Page 1

A Magazine for UNBC Alumni and Friends – Fall 2009

Forests

are also about

people > UNBC and the Tl’azt’en First Nation

collaborate on a ground-breaking research and education program at North America’s largest research forest. See page 3


UpFront Fall Semester Student Numbers

15 Years of Growth This year UNBC celebrates the 15th anniversary of its grand opening. One of the first pipelines, connecting the cafeteria and the library.

UNBC enrolment this semester is virtually identical to last year, but comes on the heels of a summer session that saw the University break the 2,000 student mark in the summer for the first time. In fact, the University saw a 12.8% increase in the summer semester, due in part to a large increase in the number of international students who visited the campus for English language courses.

Campus Infrastructure Projects Focused on Energy

governments.

the UNBC power plant and cut down on energy consumption as a result.

ever, with 54 students crossing the stage to receive UNBC degrees or certificates. Among those graduating was the first group of locally trained nurses, who attended classes in Terrace from throughout the region. There were nine grad ceremonies and nearly 900 grads in 2009.

1995 – Charles Jago appointed president

One project has seen excavators digging a trench through the will make heating and cooling of the campus more efficient. The creation of these new infrastructure “loops” will reduce the load on

1990 – BC Government passes the UNBC Act, officially creating the University

The other project is occurring to the west of the main campus

Year One

buildings and will result in the building of a new facility to house a biomass gasification system that will reduce UNBC’s consumption of natural gas by around 85%. This new system will utilize wood residues from logging and sawmills to produce a synthetic gas that will be burned to produce heat for the main campus. It will also The two projects have attracted more than $20 million in funding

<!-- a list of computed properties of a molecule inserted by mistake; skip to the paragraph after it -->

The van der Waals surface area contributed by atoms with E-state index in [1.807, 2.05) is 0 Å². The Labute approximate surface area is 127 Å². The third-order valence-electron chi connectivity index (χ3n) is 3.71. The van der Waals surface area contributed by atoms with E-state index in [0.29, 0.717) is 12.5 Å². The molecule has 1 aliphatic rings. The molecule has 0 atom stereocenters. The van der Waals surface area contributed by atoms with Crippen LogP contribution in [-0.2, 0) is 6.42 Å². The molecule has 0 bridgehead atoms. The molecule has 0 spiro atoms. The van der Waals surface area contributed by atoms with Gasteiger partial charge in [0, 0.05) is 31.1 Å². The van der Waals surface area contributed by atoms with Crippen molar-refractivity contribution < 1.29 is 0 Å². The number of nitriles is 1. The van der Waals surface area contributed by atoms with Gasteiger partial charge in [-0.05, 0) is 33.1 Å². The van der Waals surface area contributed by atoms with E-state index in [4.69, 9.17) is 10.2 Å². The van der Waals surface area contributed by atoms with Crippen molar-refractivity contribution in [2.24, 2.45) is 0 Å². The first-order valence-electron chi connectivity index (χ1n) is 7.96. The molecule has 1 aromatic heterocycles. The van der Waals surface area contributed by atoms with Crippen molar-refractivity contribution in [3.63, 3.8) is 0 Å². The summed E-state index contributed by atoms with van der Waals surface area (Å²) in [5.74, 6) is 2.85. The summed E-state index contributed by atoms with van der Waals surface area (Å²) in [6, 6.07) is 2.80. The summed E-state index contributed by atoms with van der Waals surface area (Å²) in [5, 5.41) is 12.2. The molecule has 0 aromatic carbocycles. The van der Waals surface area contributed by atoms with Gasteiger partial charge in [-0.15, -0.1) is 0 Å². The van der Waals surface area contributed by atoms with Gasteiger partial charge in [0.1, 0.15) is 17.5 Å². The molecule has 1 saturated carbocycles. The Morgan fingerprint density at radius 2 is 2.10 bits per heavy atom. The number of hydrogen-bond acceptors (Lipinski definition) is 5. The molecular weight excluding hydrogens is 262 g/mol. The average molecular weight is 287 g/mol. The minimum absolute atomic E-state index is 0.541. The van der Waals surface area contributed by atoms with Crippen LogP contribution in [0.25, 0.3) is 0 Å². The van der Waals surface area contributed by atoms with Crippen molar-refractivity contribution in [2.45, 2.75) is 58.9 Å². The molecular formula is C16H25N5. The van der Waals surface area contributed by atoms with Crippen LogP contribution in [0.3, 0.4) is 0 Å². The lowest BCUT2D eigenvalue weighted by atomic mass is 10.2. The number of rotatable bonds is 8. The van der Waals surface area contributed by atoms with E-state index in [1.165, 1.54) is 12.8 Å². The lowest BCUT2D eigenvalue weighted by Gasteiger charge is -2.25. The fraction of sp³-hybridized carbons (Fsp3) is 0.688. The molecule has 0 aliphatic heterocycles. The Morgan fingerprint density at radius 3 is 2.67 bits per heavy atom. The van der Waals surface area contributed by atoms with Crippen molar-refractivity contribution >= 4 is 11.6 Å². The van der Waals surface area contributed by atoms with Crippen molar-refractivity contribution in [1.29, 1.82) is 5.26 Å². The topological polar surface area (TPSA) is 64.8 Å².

1994 – first graduates

from the Knowledge Infrastructure Program, the Innovative Clean Energy fund, and the Public Sector Energy Conservation

On the Cover John Prince Research Forest

underway for herself as UNBC continues to re-invent itself as a

Thomas Alexis, Chief of the Tl’azt’en First Nation, UNBC’s Vice President

1 1

1994 – Queen Elizabeth II officially opens the PG campus

already attracted considerable national interest. Even the federal 1994 – 1,400 students register in the first full year of operations

Minister of Natural Resources visited the campus to see the work

2007 – Opening of the Northern Sport Centre

2001 – UBC and UNBC create the Northern Medical Program

model for energy efficiency and bioenergy.

of Research Gail Fondahl, and recent

Bioenergy Underway

Masters graduate Diana Kutzner, are

While the gasification system is more than a year away from being

just a few who have benefited from

operational, the University’s I.K. Barber Enhanced Forestry Lab is

the unique research and educational

already being heated with wood pellets as part of a pilot project

partnership between the University

funded by Western Economic Diversification in partnership with

and the community at the John

the Wood Pellet Association of Canada. The project is supporting

Prince Research Forest north of

research that is comparing wood pellets to natural gas in terms of

Fort St. James.

energy production, cost of operation, and emissions.

Fall 2009 Fall 2009

1999 – first varsity action for the UNBC basketball teams

1992 – 70 students enroll in the “QuickStart” program

serve as a platform for research and public education.

Agreement. Both will be operational by 2011, although they have

2009 – first UNBC building heated with bioenergy 2009 – George Iwama installed as President

underway on a pair of projects funded by the provincial and federal

highlight for Terrace and for the

regional convocation ceremony

seen remarkable growth over the past 15 years. Imagine what the future has in store!

as iPods and backpacks. It’s true again, as construction is

UNBC’s 16th graduation was a

community hosted UNBC’s largest

built around the central Agora Courtyard or the network of regional campuses, UNBC has

have been almost as common on the Prince George campus

middle of the Agora Courtyard in preparation for new pipes that

entire Northwest region. The

Just as a tree grows out from its centre, so has UNBC. Whether it is the campus buildings

Over the past decade, hard hats, safety vests, and steel toe boots

Convocation 2009: Big News in Terrace

Today

1998 – UNBC debuts at 9th place in the Maclean’s magazine ranking of Canadian universities

2008 – UNBC tops $100 million in research funding to date 2005 – Economic impact of UNBC and the College tops $700 million Fall 2009